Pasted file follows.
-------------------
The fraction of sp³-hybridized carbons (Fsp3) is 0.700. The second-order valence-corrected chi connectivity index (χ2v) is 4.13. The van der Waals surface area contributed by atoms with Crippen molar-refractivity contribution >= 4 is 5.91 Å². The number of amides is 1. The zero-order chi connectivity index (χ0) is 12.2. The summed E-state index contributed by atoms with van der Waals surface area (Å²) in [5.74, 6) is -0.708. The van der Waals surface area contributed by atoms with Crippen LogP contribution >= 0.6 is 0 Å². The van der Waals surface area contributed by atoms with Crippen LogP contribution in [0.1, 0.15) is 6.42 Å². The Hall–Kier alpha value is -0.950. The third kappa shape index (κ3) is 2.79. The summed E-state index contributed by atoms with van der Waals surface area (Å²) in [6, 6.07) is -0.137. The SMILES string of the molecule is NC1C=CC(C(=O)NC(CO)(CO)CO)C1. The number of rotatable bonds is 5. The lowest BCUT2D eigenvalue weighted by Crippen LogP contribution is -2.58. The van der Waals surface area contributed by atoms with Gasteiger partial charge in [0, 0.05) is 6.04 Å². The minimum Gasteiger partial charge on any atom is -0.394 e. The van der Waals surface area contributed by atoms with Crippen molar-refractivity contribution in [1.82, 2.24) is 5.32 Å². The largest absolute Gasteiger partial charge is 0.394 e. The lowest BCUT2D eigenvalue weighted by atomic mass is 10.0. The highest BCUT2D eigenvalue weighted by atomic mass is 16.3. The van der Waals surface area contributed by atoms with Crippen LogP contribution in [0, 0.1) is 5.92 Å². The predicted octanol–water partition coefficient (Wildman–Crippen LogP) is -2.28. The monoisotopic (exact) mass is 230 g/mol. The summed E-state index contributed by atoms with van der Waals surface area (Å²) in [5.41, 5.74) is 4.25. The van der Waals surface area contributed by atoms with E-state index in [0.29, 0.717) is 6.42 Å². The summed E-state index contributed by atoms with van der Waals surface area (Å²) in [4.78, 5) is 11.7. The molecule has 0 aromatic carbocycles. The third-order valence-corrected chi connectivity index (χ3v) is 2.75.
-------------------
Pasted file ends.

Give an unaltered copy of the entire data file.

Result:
The fraction of sp³-hybridized carbons (Fsp3) is 0.700. The second-order valence-corrected chi connectivity index (χ2v) is 4.13. The van der Waals surface area contributed by atoms with Crippen molar-refractivity contribution >= 4 is 5.91 Å². The number of amides is 1. The zero-order chi connectivity index (χ0) is 12.2. The summed E-state index contributed by atoms with van der Waals surface area (Å²) in [5.74, 6) is -0.708. The van der Waals surface area contributed by atoms with Crippen LogP contribution >= 0.6 is 0 Å². The van der Waals surface area contributed by atoms with Crippen LogP contribution in [0.1, 0.15) is 6.42 Å². The Hall–Kier alpha value is -0.950. The third kappa shape index (κ3) is 2.79. The summed E-state index contributed by atoms with van der Waals surface area (Å²) in [6, 6.07) is -0.137. The SMILES string of the molecule is NC1C=CC(C(=O)NC(CO)(CO)CO)C1. The number of rotatable bonds is 5. The lowest BCUT2D eigenvalue weighted by Crippen LogP contribution is -2.58. The van der Waals surface area contributed by atoms with Gasteiger partial charge in [0, 0.05) is 6.04 Å². The minimum Gasteiger partial charge on any atom is -0.394 e. The van der Waals surface area contributed by atoms with Crippen molar-refractivity contribution in [1.82, 2.24) is 5.32 Å². The largest absolute Gasteiger partial charge is 0.394 e. The lowest BCUT2D eigenvalue weighted by atomic mass is 10.0. The highest BCUT2D eigenvalue weighted by atomic mass is 16.3. The van der Waals surface area contributed by atoms with Crippen LogP contribution in [0, 0.1) is 5.92 Å². The predicted octanol–water partition coefficient (Wildman–Crippen LogP) is -2.28. The monoisotopic (exact) mass is 230 g/mol. The summed E-state index contributed by atoms with van der Waals surface area (Å²) in [5.41, 5.74) is 4.25. The van der Waals surface area contributed by atoms with E-state index in [0.29, 0.717) is 6.42 Å². The summed E-state index contributed by atoms with van der Waals surface area (Å²) in [4.78, 5) is 11.7. The molecule has 0 aromatic carbocycles. The third-order valence-corrected chi connectivity index (χ3v) is 2.75.